Leon Nall, who was a school board member in the village of Floyd for 20 years, describes himself as the victim of a political coup.
Nall and his four colleagues on the board were suspended last week by Gov. Michelle Lujan Grisham’s administration.
Board members had voted to make masks and distancing guidelines optional for students in the Floyd Municipal Schools. Their position contradicted Lujan Grisham’s protocol to stop the spread of COVID-19 and its aggressive delta variant.
Ryan Stewart, serving out his final two weeks as secretary of public education, removed the Floyd school board from power. At once, the state rules on COVID-19 precautions were posted in Floyd. Gone were voluntary measures on masks, right along with former board president Nall and the others who tried to enact them.
“I did nothing more than what the people who elected me asked me to do,” Nall said in an interview. “The people who elected me have lost their representation.”
On a broader scale, state Republicans hope the confrontation in Floyd will help them build momentum for the gubernatorial election in 2022.
A speck on most state maps, Floyd is an unlikely place for New Mexico Republicans to turn around a losing streak in statewide elections.
The village west of Portales has a population of 110 and a school district serving 220 kids. Or at least Floyd had that many students before the state suspended its school board.
Nall said some families might opt for home schooling, private schools or even classrooms in Texas. Defections would protest the loss of local control.
Discontent with Lujan Grisham in Floyd and nearby Eastern New Mexico towns might not be much of an opening for Republicans. They already control that region.
The real question is whether any of the six largely unknown Republican candidates for governor can be competitive statewide. Some are trying to raise their profile by protesting the Floyd school board’s ouster.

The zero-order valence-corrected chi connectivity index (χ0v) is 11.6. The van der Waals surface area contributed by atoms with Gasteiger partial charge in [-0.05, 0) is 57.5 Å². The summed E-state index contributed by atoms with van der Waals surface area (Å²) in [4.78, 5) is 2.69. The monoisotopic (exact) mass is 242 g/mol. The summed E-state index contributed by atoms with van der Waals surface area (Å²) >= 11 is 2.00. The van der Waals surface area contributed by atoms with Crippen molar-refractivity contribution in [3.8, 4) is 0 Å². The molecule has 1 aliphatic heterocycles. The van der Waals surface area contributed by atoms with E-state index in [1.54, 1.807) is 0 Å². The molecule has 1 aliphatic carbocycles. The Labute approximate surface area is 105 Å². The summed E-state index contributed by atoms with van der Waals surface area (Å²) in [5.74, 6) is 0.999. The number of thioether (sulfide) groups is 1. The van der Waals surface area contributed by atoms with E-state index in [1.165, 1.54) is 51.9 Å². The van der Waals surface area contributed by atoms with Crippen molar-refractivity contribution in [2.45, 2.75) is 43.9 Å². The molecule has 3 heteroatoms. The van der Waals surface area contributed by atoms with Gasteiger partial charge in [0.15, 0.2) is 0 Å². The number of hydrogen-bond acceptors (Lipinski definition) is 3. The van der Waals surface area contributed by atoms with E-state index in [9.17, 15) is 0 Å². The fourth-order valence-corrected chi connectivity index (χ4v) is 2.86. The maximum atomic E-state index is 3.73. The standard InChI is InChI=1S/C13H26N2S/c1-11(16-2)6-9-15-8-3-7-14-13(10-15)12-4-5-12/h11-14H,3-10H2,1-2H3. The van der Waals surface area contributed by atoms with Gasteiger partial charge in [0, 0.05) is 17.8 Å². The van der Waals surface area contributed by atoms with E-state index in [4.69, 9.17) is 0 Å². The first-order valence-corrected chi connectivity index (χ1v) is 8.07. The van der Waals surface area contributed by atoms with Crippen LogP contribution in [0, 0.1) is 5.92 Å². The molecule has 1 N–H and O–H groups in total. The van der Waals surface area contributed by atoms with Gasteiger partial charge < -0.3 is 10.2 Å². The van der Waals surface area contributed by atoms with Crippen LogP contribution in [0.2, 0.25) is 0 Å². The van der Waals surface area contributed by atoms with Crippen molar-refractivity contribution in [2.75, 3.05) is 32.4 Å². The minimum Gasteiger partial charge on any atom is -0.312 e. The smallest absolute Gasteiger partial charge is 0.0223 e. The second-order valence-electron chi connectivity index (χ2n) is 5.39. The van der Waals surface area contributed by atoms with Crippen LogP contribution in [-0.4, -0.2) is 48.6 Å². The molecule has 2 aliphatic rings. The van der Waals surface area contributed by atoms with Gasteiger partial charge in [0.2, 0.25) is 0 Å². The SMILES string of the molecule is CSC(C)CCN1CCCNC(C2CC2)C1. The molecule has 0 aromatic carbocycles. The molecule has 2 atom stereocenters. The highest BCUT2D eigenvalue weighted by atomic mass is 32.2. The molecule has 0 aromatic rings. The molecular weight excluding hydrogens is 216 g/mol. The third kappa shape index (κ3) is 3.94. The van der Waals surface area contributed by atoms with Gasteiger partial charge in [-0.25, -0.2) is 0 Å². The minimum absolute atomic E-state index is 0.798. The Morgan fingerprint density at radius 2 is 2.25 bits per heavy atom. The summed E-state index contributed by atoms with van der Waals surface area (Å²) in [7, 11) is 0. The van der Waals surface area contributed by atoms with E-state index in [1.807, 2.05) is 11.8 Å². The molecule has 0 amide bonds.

Lujan Grisham has wide name identification, which Republicans hope is a weakness. Her handling of the coronavirus pandemic was unpopular in many circles and certain regions. Floyd, two hours from Lubbock, Texas, and a world away from Santa Fe, is one of them.
Nall and the state Republican Party hope residents across New Mexico will see Lujan Grisham as autocratic and unfair. That theme probably won’t resonate in the state’s population centers, where Lujan Grisham ran strong in 2018 on her way to a landslide victory.
About the time the Floyd School Board voted to make masks optional, the Centers for Disease Control and Prevention gave different counsel. The federal agency recommended that even fully vaccinated people wear a mask in public indoor settings, based on transmission levels of COVID-19.
Democrats during the last five years have become dominant in New Mexico’s population centers, most notably vote-rich Albuquerque. With Republicans sliding in larger cities, Democrats hold all statewide offices: governor, attorney general, auditor, treasurer, secretary of state and the two U.S. Senate seats.
Worse for Republicans, they lack strong candidates for most state offices.
Another plus for Lujan Grisham is voters know Republicans haven’t always been consistent about local control of public schools.
Nall saw many Republicans at the state level vote to take away his authority on whether Floyd students should be spanked.
Most of the state’s larger school districts had outlawed corporal punishment, but paddling kids was still allowed in Floyd and many other rural school districts until 10 years ago.
Democratic state legislators sponsored a bill to end spanking in public schools. Younger Republican lawmakers tended to side with progressive Democrats on the issue.
The bill squeaked through the Legislature. At the time, New Mexico’s governor was Republican Susana Martinez, who had been a career prosecutor before being elected to the state’s top office. Rural school board members believed Martinez would veto the bill to outlaw paddling of students.
She surprised them. Martinez signed the measure into law. Nall called the decision a setback for schools.
“It was a deterrent. It worked,” he said of paddling students.
Martinez made the right call in ending school spankings. As for local control, she said it had other limits. Her administration removed the entire school board in Questa, citing dysfunction and inefficiency.
Nall says Lujan Grisham’s ouster of the Floyd School Board is different. He hopes to be reinstated by a court.
“I look at it like I’m on sabbatical,” he said.
The governor’s Public Education Department has a different vision. It has filed suit to remove Nall and the others for good.